A selection of Malene Hartmann Rasmussen’s fantastical works stopped briefly in London, on their way to the Istanbul Biennial.
17th July – 2nd August
I VIVIDLY REMEMBER the first time I stumbled across the work of ceramist Malene Hartmann Rasmussen. It was at the Royal College of Art’s graduation show in 2011, and tucked in one corner was this distinctly odd, dystopian take on the domestic fireside – rendered almost entirely in clay. At its heart was a wood-burning stove, but rather than using logs, the flames inside licked around ceramic hearts. Meanwhile on the floor a couple of intertwined snakes appeared to be about to pounce on a timid – and presumably terrified – squirrel. The piece stopped me in my tracks. I stared at it, for what seemed like an age, trying to work out whether this was completely brilliant, or simply a kitsch piece of set design. It was bright and cartoony, but there was a distinct, dark undertow (it was only later that I discovered that it was an interior of a wooden hut, based on tales of the Brothers Grimm). Good or bad – and I was inclined to think it was excellent – I surmised there was an intriguing mind, as well as some adroit hands, behind all of this.
My hunch was right. The Danish born artist came to ceramics relatively late, having been a cinema projectionist in her native Copenhagen. However, while working on her main job she had also been fitting in evening classes and had begun making slip cast porcelain, selling the pieces at craft markets. She signed up for The Royal Danish Academy of Fine Arts on the island of Bornholm and started creating figurative work (inspired by the Dutch artist Carolein Smit). Her initial work was a series of disturbingly aggressive robots influenced by her alcoholic father and bipolar mother, who both died when she was young. In time the robots gave way to work that was more surreal than literal, and is probably best described as Guillermo del Toro meets Andy Warhol.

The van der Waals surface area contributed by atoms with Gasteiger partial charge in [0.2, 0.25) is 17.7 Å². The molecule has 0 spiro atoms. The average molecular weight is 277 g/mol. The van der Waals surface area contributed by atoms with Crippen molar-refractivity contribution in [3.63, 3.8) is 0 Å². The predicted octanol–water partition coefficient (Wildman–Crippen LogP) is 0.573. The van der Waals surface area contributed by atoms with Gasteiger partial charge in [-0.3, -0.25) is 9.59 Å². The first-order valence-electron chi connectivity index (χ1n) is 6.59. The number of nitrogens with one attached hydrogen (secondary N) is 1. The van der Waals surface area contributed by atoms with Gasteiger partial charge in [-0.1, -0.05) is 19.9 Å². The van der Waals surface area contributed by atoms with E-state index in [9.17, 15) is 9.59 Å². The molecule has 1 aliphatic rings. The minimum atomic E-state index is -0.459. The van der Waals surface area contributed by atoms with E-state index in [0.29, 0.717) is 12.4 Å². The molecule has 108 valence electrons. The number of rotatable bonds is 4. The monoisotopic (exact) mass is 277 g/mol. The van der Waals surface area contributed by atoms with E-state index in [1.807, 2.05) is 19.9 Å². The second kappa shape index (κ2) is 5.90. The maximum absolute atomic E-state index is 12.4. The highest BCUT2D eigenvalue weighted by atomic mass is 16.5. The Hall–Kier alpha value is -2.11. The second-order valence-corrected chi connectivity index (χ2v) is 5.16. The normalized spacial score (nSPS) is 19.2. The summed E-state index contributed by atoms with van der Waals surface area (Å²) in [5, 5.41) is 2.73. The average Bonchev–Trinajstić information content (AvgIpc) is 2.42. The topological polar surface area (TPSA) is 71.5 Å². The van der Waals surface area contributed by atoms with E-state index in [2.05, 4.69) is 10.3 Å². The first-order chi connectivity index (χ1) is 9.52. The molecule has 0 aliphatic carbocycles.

Our paths crossed intermittently through the subsequent years, most notably when I was a member of the judging panel of the Jerwood Makers Open in 2015 that gave her an award. She used the £10,000 to create a semi-immersive installation, entitled ‘In the Dead of the Night’, through which she pursued her fascination with traditional Scandinavian fairy tales. She had a solo show at the Aspex Gallery in Portsmouth in 2016, and last year she was a resident at the V&A. This summer, there has been a small exhibition of her pieces – new and old – at Messum’s London. Many of the works displayed will be travelling on to Istanbul during September in time for the Biennale, where they will be part of ‘Beyond the Vessel’ at the Koç Foundation’s gallery, Meşher. There is a sense that this exhibition was a bit of a warm-up gig, a half-way house in anticipation of the main event – I suspect Messum’s took the opportunity to introduce the artist to its London collectors before the work was shipped out. Which isn’t to say the pieces are bad. Quite the contrary. They are technically dazzling and the exhibition contains her largest work to date, ‘Fantasma’, a strange totem-like stack of beasts from which the exhibition derives its name.
The show opened with a new piece in the gallery window entitled ‘Treasure’, which goes some way to explaining the light and shade that can often be detected in her oeuvre. A cluster of jewel-like and faceted, coloured stones fills a basket, almost tempting visitors to dip their hands in. But on a closer look you realise the basket itself is fashioned from a nest of snakes, waiting in anticipation. Once inside the gallery there was a selection of works, including one from the Jerwood (inspired by her pet dog), and a couple from her time spent in the V&A. It covered her usual preoccupations of witchcraft, trolls, ghosts and snakes but lacked a narrative thread. Rather than entering Hartmann Rasmussen’s world you felt as though you were simply looking at individual pieces in a Mayfair-based gallery. It was all a bit too polite – a little, well, conventional.
There is little doubt that the artist’s career is on an upward trajectory and I applaud Messum’s for taking a chance on her (and a slew of other makers) – a decade ago a Cork Street gallery showing work like this would have been unthinkable. However, eight years on from when I first encountered her fireplace I’m still waiting for someone to provide her with the space – and let’s face it, the budget – that allows her imagination to truly take flight. ‘Fantasma’ feels like another small stepping stone. With a little help the best is yet to come.
‘Fantasma’ – prices range from £2,250 to £58,500.
Messum’s – exhibits contemporary art and work by British Impressionist, modern and figurative painters.